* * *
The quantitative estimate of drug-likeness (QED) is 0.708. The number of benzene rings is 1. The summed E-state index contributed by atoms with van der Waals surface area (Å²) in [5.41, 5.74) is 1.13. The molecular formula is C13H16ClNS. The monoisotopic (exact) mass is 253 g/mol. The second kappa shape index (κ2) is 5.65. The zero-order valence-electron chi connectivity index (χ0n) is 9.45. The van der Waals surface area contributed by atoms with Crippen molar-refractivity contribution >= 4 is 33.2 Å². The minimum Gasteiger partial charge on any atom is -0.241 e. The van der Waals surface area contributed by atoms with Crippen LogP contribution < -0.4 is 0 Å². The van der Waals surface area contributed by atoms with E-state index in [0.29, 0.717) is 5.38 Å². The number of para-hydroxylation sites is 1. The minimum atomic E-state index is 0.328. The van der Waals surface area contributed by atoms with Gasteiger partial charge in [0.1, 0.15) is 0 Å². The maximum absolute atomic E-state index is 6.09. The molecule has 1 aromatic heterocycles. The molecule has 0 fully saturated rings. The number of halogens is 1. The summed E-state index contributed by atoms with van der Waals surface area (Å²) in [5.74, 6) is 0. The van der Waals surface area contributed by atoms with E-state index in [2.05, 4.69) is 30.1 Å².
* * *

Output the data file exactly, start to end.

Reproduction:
The quantitative estimate of drug-likeness (QED) is 0.708. The number of benzene rings is 1. The summed E-state index contributed by atoms with van der Waals surface area (Å²) in [5.41, 5.74) is 1.13. The molecular formula is C13H16ClNS. The monoisotopic (exact) mass is 253 g/mol. The second kappa shape index (κ2) is 5.65. The zero-order valence-electron chi connectivity index (χ0n) is 9.45. The van der Waals surface area contributed by atoms with Crippen molar-refractivity contribution >= 4 is 33.2 Å². The minimum Gasteiger partial charge on any atom is -0.241 e. The van der Waals surface area contributed by atoms with Crippen LogP contribution < -0.4 is 0 Å². The van der Waals surface area contributed by atoms with E-state index in [0.29, 0.717) is 5.38 Å². The number of para-hydroxylation sites is 1. The minimum atomic E-state index is 0.328. The van der Waals surface area contributed by atoms with Gasteiger partial charge in [0.1, 0.15) is 0 Å². The maximum absolute atomic E-state index is 6.09. The molecule has 1 aromatic heterocycles. The molecule has 0 fully saturated rings. The number of halogens is 1. The summed E-state index contributed by atoms with van der Waals surface area (Å²) in [5.74, 6) is 0. The van der Waals surface area contributed by atoms with E-state index in [2.05, 4.69) is 30.1 Å².